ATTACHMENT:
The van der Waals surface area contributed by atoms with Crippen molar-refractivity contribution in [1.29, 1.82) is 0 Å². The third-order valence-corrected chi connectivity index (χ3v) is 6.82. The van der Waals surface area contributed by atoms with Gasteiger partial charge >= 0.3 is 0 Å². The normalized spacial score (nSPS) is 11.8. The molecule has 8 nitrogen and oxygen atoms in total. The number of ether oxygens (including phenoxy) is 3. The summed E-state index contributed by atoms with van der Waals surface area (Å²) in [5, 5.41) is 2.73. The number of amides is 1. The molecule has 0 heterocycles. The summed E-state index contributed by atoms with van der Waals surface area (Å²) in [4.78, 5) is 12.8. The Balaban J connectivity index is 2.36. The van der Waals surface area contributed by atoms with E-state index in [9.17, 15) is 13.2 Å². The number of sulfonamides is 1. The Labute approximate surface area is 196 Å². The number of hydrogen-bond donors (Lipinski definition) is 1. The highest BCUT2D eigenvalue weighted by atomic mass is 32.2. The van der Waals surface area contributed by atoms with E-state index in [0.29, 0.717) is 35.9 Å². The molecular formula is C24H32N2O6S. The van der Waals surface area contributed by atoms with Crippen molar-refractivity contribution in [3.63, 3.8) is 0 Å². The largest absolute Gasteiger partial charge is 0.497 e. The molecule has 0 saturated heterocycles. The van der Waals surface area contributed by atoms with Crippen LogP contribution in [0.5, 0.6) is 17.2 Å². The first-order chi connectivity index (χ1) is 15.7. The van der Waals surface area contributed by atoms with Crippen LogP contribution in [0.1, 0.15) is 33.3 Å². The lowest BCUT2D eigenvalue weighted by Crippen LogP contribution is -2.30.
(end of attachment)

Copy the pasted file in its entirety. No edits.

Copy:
The van der Waals surface area contributed by atoms with Crippen molar-refractivity contribution in [1.29, 1.82) is 0 Å². The third-order valence-corrected chi connectivity index (χ3v) is 6.82. The van der Waals surface area contributed by atoms with Gasteiger partial charge >= 0.3 is 0 Å². The normalized spacial score (nSPS) is 11.8. The molecule has 8 nitrogen and oxygen atoms in total. The number of ether oxygens (including phenoxy) is 3. The summed E-state index contributed by atoms with van der Waals surface area (Å²) in [5, 5.41) is 2.73. The number of amides is 1. The molecule has 0 heterocycles. The summed E-state index contributed by atoms with van der Waals surface area (Å²) in [4.78, 5) is 12.8. The Balaban J connectivity index is 2.36. The van der Waals surface area contributed by atoms with E-state index in [9.17, 15) is 13.2 Å². The number of sulfonamides is 1. The Labute approximate surface area is 196 Å². The number of hydrogen-bond donors (Lipinski definition) is 1. The highest BCUT2D eigenvalue weighted by atomic mass is 32.2. The van der Waals surface area contributed by atoms with E-state index in [0.29, 0.717) is 35.9 Å². The molecular formula is C24H32N2O6S. The van der Waals surface area contributed by atoms with Crippen molar-refractivity contribution in [3.63, 3.8) is 0 Å². The largest absolute Gasteiger partial charge is 0.497 e. The molecule has 0 saturated heterocycles. The van der Waals surface area contributed by atoms with Crippen LogP contribution in [0.5, 0.6) is 17.2 Å². The first-order chi connectivity index (χ1) is 15.7. The van der Waals surface area contributed by atoms with Crippen LogP contribution in [0.1, 0.15) is 33.3 Å². The lowest BCUT2D eigenvalue weighted by Crippen LogP contribution is -2.30.